Wednesday, December 7, 2011

the monster at the end of this book

by jon stone.
and lovable, furry, old Grover.  Naturally.

We own two copies of this book.  You know, in case we're set upon by mad book thieves in the middle of the night or something.
You need to be prepared.

We've read it so much my four year reads it to me now.  Which is somewhat hilarious.

Poor Grover is terrified of the title of his own book.  He is scared of monsters.  He doesn't want you to turn the page.

If you have a four year old monkey, he will expound a ton of fake energy and flexing of his finger muscles to turn the pages for you.

Even a brick wall (or nails, or rope) can stop your ferocious little reader at this point.

The pages must be turned.

Poor Grover.

this is a must for little monsters everywhere.

Buy two copies.

wynken, blynken, and nod

by eugene field, illustrated by helen page.

I can recite this sweet little poem for you if you like.
Okay, then, just get this perfectly illustrated storybook.

Wynken, Blynken, and Nod sail off in a wooden shoe if you didn't know.

Aren't they cherubic?

The pages are crinkled and worn from years and years of reading.  My son liked this page best.  He used to look up at the night sky and say to me,
'Look, Mom, the old moon laughed and sang a song!'

Isn't the wind pretty?  She makes white hair look pretty fashionable.

a very young dancer

by Jill Krementz.
My daughter just began ballet and I've had this book since I was a bunheaded whippersnapper myself.  It's frayed and torn around the edges and I hadn't peeked into it for about 20 years, until last week.  It was as if I had never closed the cover.

I love the seventies style clothes and hair.

The photos are great.  It's the story of a young dancer named Stephanie, who attends George Balanchine's School of American Ballet.

She gets to mingle with some amazing ballerinas.

There was a series of A Very Young Etc...but I had a one track mind as a child...I was only interested in dancing.

And horses.

Oh, and dogs.

And writing.

And archaeology.

Was there A Very Young Archaeologist?

P.S.  This sells for $189.00 on amazon right now, so I'm holding on tightly to my dust jacket covered copy.

I, Crocodile

I, Fred Marcellino.  Somewhat of a creative genius.

Crocodile lives in the sewer, where he is quite happy and enjoys his three meals a day, plus snacks.

He is proud of his rich crocodile heritage.

Until Napoleon shows up.  'You know, that French guy who thought he owned the world?'

Incidentally, this is most of what my kids know about Napoleon.

Croc has some great moves and entertains the tourists after Napoleon captures him.
Until they get bored and decide to make him into crocodile pie (all the rage in Cairo).

He escapes.

But he's hungry.

What's a starving crocodile to do?

in the night kitchen

In The Night Kitchen by Maurice Sendak.

Being good ol' Maurice (ha!  Beauty and the Beast! ahem. Sorry.  I digressed into Disney for a minute) it is very similar in style to Where the Wild Things Are.  A boy goes to bed and has a strange adventure, only Mickey's makes Max's look tame and domesticated.

Oh look.  Some of my pictures did a head stand.  How odd.  Well, frankly it'd be much easier for me if you'd just turn your head ever so slightly than it would be to make me actually take these off now and start over.  Believe me.

So, anyway, Mickey falls through some kind of space and time continuum and runs into some fat and happy bakers who end up baking him into cake.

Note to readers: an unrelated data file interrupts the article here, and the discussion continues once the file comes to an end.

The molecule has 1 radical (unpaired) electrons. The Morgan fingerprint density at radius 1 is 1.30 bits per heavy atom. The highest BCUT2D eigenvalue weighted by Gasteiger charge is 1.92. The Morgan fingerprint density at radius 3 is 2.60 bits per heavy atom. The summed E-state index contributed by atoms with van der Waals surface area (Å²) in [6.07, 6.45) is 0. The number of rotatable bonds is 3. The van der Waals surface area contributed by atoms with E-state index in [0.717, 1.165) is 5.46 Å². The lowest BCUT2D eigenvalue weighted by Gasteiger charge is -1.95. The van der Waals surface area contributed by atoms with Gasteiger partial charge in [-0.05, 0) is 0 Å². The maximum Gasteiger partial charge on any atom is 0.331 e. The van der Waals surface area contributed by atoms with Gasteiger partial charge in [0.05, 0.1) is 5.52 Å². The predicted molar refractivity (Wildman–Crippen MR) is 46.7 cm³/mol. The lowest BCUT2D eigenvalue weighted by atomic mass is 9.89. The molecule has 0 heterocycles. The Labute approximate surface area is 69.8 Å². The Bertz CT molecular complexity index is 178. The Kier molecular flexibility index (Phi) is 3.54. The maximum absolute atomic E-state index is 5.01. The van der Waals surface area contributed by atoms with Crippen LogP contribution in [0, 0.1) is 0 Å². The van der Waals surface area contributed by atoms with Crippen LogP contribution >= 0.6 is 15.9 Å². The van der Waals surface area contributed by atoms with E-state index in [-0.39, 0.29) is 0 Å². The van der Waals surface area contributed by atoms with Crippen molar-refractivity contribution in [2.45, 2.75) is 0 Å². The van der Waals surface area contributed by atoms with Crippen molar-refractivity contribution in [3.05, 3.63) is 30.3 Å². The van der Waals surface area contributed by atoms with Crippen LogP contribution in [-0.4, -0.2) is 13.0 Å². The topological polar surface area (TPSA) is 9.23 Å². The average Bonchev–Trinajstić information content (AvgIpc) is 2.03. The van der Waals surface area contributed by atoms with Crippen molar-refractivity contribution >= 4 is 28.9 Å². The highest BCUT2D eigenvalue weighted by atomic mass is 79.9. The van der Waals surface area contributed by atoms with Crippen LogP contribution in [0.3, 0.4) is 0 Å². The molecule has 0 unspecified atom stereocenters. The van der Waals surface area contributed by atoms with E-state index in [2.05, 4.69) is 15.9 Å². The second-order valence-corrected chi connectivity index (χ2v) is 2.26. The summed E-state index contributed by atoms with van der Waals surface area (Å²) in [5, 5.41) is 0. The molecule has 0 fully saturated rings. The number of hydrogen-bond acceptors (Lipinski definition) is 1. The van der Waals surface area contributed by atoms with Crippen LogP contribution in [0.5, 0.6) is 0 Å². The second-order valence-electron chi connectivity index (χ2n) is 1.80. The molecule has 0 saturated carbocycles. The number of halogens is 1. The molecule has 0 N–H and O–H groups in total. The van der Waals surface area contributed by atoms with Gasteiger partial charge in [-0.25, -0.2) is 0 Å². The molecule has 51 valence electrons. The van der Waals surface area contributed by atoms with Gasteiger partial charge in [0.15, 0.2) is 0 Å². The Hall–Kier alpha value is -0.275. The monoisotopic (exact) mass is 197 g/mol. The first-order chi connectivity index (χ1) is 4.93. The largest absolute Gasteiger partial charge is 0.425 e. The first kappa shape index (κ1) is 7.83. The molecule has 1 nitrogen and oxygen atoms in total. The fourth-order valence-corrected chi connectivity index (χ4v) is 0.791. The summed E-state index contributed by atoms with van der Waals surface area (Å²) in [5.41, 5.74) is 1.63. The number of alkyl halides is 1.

Mostly Moose goes for this book cuz there's a lot of gratuitous nudity.  And anytime there's nekkedness involved, a small manchild is gonna be there.

I love the red nosed bakers.

He escaped a run in with a loaf of bread.

Then he falls in some milk.  And naturally his clothes fall off again.  Cuz that's what happens fourteen times per day when you are a small manchild.

Don't think about a boy being in milk that will later be used to bake something.  We all know what little boys do in the bath water that involves the golden arches and making a homemade jacuzzi.

Eventually, Mickey gets out of that strange dream land, shakes off his bread crumbs and hollers COCK*A*DOODLEDOO!  We don't know why.  Again, boys.

It's a classic.  Read to your poppets and muppets and small menchild.  You'll be glad you did.

socks for supper

Here's a gem that I've had since I was little, and is now Gianni's favorite bedtime story:

Socks For Supper, by Jack Kent.

Published 1978, which incidentally was an excellent year both for the written word and for short, fluffy, brunettes named Melyssa.

It still has my handwritten name in the front cover.

It's about a poor turnip farmer and his wife.  They only eat turnips because they're so poor.  But one day they decide to trade a pair of socks for some milk and cheese from their neighbor who has a cow.  I love the cheese in this picture.  So round and plump, and it totally makes me want some Gouda.

So, they become quite addicted to cheese and milk, but they don't have any more socks to trade.  So his wife unravels part of his sweater to knit some more.  This goes on until he doesn't have any sweater left.

I adore his little round belly and his need for a man-sseire.

Poor farmer. Traipsing through snow and blizzards half nekked, in his quest for a little Gorgonzola.  A bit of Cheddar.  A taste of bleu.  A true cheese lover would do no less.  They must have cheese!

I can relate.

In an ironic twist of fate, the cow farmer's wife had been UNRAVELING the socks in order to knit a sweater for HER husband!

I know.  Didn't exactly see that plot thicken, didja?

But the sweater doesn't fit the svelte cow farmer.

So, she gives it to the old man.  Because she had noticed, he didn't have one.

And of course, it fits perfectly.

The end.

I love this book.

Books make me happy.

Also, I want cheese.